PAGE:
Thank you notes are an essential, but often overlooked, part of the job interview process. Many jobseekers believe their work is over when they shake hands with the hiring manager and leave the interview. However, there is one essential step that could determine the difference between “You’re hired,” and “Thanks, but we decided to go with another candidate”: the interview thank you email.
According to an Accountemps survey of more than 500 human resources managers, 59% of respondents thought a thank you note was very helpful and 32% found it at least somewhat helpful. Only 10% didn’t think a post-interview thank you note was helpful.
So, the vast majority of HR managers like to receive an interview thank you email. Follow the six tips outlined below to help you understand the rules of etiquette regarding these notes.
When to send the thank you note
Send it as soon as possible, so no later than 24 hours after your interview. There are two reasons for this. First, you want to connect while the hiring manager still remembers you and what a great candidate you were during the interview. Also, recognize that hiring managers often make the actual decision quickly. The time frame you were told usually states when the decision will be revealed. So, don’t delay sending your interview thank you email.
What medium to use
A handwritten note sounds nice and personal, but time is of the essence. You don’t know how long it takes for the note to be delivered to the hiring manager — and whether or not it will sit under a stack of other papers before it’s read. A phone call also seems good, but you can’t predict when the hiring manager will have time to chat. And if the call goes to voice mail, once again, this individual might have to hurry through several voice mail messages and won’t have time to think about what you’ve said. An interview thank you email is the best medium because it is a timely means of communication; in addition, it is a lasting and easily accessible record.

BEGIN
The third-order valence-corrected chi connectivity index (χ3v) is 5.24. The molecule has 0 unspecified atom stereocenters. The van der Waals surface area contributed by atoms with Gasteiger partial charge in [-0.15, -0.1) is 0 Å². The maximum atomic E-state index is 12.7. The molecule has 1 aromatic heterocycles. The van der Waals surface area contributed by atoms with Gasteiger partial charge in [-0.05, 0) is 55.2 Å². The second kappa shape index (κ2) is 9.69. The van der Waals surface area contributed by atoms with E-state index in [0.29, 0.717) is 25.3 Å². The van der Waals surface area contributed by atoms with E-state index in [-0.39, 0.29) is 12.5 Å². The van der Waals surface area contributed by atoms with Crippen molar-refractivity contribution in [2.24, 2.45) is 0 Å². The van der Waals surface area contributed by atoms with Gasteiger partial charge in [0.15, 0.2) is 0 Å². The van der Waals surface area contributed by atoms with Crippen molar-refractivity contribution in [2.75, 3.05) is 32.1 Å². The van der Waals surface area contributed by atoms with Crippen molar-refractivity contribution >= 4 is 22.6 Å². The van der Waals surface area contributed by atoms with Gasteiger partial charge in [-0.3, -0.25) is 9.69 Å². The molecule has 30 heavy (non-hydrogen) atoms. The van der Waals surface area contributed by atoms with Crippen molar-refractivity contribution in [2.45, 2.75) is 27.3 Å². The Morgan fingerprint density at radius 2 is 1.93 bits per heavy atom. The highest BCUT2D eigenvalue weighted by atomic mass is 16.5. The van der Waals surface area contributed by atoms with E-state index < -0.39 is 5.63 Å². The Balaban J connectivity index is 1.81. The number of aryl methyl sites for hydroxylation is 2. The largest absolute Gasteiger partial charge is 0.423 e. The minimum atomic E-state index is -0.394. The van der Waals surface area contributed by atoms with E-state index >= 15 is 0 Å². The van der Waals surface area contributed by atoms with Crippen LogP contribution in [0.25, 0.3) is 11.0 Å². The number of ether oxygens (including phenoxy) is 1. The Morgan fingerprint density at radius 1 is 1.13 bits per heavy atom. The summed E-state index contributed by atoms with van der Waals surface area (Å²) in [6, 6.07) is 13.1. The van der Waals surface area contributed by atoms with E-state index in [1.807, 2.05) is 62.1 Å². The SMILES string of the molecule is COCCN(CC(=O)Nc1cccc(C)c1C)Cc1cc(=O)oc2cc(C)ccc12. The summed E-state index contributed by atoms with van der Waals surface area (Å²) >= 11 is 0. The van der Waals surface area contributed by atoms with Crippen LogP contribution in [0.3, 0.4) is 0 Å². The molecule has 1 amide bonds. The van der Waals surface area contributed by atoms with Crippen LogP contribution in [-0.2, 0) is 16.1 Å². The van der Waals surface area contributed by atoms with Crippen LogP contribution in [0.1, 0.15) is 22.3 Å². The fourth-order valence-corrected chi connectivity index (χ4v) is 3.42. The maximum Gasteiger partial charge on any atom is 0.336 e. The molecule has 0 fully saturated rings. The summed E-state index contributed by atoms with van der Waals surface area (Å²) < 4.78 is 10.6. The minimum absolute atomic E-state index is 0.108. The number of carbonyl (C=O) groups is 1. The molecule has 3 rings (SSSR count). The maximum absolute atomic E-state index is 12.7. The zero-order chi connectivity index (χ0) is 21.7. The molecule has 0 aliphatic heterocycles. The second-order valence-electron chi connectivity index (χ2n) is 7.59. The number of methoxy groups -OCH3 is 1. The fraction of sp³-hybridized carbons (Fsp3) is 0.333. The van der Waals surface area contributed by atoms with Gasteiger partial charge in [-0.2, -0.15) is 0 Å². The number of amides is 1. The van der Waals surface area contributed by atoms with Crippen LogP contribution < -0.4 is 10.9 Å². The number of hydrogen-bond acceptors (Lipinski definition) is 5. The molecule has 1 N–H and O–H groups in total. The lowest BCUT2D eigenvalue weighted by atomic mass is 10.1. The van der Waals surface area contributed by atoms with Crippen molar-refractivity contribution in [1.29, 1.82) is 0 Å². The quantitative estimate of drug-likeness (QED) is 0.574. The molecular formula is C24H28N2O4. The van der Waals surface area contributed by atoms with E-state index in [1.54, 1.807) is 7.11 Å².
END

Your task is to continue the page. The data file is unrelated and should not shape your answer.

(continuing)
How to reinforce your enthusiasm
By now, you know the importance of being enthusiastic in your interview. Your thank you note is a great chance to show that same enthusiasm. Let the hiring manager know that you were excited to get the opportunity to interview for the job and you enjoyed meeting. You can also reiterate that you have a passion for performing the various job functions, and you’re eager to be a part of the organization. Close by stating that you’re looking forward to hearing from the company soon.
Deciding whether to sell yourself in the note
The interview thank you email should not be a transcript of the job interview. Who wants to read that? However, you should use this opportunity to reinforce your strongest selling points. A good way to accomplish this is to note your familiarity with some of the job functions, your knowledge of certain points discussed during the interview, and how you think you would be a good fit with the company because of those reasons.
During the interview, the hiring manager may have given you permission to call them by their first name. However, you need to maintain a level of formality in the thank you note. Men should be referred to as “Mr.” and women should be referred to as “Ms.” — whether or not you know her marital status. The only exception here is a super laid back startup run by people young enough to have enjoyed *NSYNC non-ironically.
In an interview, you “think on your feet,” meaning you don’t have a lot of time to consider your responses before you reply. If you recall any answer that you bungled, use a sentence or two of the interview thank you email to clarify that point.
Don’t make the note any longer than you have to. There’s a reason it’s called an interview thank you “note,” and not an essay. Each sentence should have a specific purpose: Showing gratitude and proving your competence. During the interview, the hiring manager may have veered off topic to see if you are a good culture fit for the workplace. Don’t bring up that conversation in your message though. It won’t help your chances (it probably won’t hurt them either, but it’s better to be safe.)
Also, don’t harass the hiring manager. Once you send the interview thank you email, don’t send more emails to inquire about the status of the job. If you were told that a decision would be made in the next two weeks, you are allowed to ask after two weeks have passed. Just don’t do it before.
Most jobseekers never make it to the interview round. If you get to this step, take advantage of this opportunity to make a good impression by showing that you’re grateful just to be a candidate. Also, use the interview thank you email to emphasize your enthusiasm, highlight your strong points, and clarify any issues. Your professionalism and thoughtfulness will go a long way when swaying the hiring manager.
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